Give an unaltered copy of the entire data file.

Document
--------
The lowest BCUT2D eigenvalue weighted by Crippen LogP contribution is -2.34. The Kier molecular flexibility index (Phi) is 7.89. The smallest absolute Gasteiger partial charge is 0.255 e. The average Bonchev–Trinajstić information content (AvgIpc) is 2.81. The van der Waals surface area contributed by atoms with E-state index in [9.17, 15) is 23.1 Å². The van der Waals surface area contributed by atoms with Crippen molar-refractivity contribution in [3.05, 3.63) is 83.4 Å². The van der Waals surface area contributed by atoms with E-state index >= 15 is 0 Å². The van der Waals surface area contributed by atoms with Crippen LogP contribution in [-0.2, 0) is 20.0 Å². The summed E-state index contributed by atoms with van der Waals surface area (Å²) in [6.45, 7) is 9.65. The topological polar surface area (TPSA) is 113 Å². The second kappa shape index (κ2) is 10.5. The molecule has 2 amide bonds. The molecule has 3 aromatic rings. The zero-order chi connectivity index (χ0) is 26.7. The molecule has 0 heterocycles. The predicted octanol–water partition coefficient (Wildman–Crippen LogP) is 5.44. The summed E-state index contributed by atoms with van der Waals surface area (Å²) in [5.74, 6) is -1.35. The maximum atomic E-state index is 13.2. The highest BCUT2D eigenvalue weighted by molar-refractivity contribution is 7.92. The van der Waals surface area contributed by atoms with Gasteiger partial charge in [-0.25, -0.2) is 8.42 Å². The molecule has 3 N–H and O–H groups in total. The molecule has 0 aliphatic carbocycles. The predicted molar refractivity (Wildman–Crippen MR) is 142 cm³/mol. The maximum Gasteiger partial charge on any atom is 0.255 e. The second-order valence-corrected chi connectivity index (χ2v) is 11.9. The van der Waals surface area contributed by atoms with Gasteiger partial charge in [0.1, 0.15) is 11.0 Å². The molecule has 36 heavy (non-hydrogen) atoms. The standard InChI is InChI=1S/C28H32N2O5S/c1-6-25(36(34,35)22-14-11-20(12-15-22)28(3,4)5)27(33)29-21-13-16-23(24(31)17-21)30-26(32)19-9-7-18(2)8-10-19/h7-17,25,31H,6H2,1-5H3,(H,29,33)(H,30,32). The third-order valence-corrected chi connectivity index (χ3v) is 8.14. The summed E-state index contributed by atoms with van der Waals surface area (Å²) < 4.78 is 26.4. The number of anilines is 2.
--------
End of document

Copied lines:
The lowest BCUT2D eigenvalue weighted by Crippen LogP contribution is -2.34. The Kier molecular flexibility index (Phi) is 7.89. The smallest absolute Gasteiger partial charge is 0.255 e. The average Bonchev–Trinajstić information content (AvgIpc) is 2.81. The van der Waals surface area contributed by atoms with E-state index in [9.17, 15) is 23.1 Å². The van der Waals surface area contributed by atoms with Crippen molar-refractivity contribution in [3.05, 3.63) is 83.4 Å². The van der Waals surface area contributed by atoms with E-state index >= 15 is 0 Å². The van der Waals surface area contributed by atoms with Crippen LogP contribution in [-0.2, 0) is 20.0 Å². The summed E-state index contributed by atoms with van der Waals surface area (Å²) in [6.45, 7) is 9.65. The topological polar surface area (TPSA) is 113 Å². The second kappa shape index (κ2) is 10.5. The molecule has 2 amide bonds. The molecule has 3 aromatic rings. The zero-order chi connectivity index (χ0) is 26.7. The molecule has 0 heterocycles. The predicted octanol–water partition coefficient (Wildman–Crippen LogP) is 5.44. The summed E-state index contributed by atoms with van der Waals surface area (Å²) in [5.74, 6) is -1.35. The maximum atomic E-state index is 13.2. The highest BCUT2D eigenvalue weighted by molar-refractivity contribution is 7.92. The van der Waals surface area contributed by atoms with Gasteiger partial charge in [-0.25, -0.2) is 8.42 Å². The molecule has 3 N–H and O–H groups in total. The molecule has 0 aliphatic carbocycles. The predicted molar refractivity (Wildman–Crippen MR) is 142 cm³/mol. The maximum Gasteiger partial charge on any atom is 0.255 e. The second-order valence-corrected chi connectivity index (χ2v) is 11.9. The van der Waals surface area contributed by atoms with Gasteiger partial charge in [0.1, 0.15) is 11.0 Å². The molecule has 36 heavy (non-hydrogen) atoms. The standard InChI is InChI=1S/C28H32N2O5S/c1-6-25(36(34,35)22-14-11-20(12-15-22)28(3,4)5)27(33)29-21-13-16-23(24(31)17-21)30-26(32)19-9-7-18(2)8-10-19/h7-17,25,31H,6H2,1-5H3,(H,29,33)(H,30,32). The third-order valence-corrected chi connectivity index (χ3v) is 8.14. The summed E-state index contributed by atoms with van der Waals surface area (Å²) < 4.78 is 26.4. The number of anilines is 2.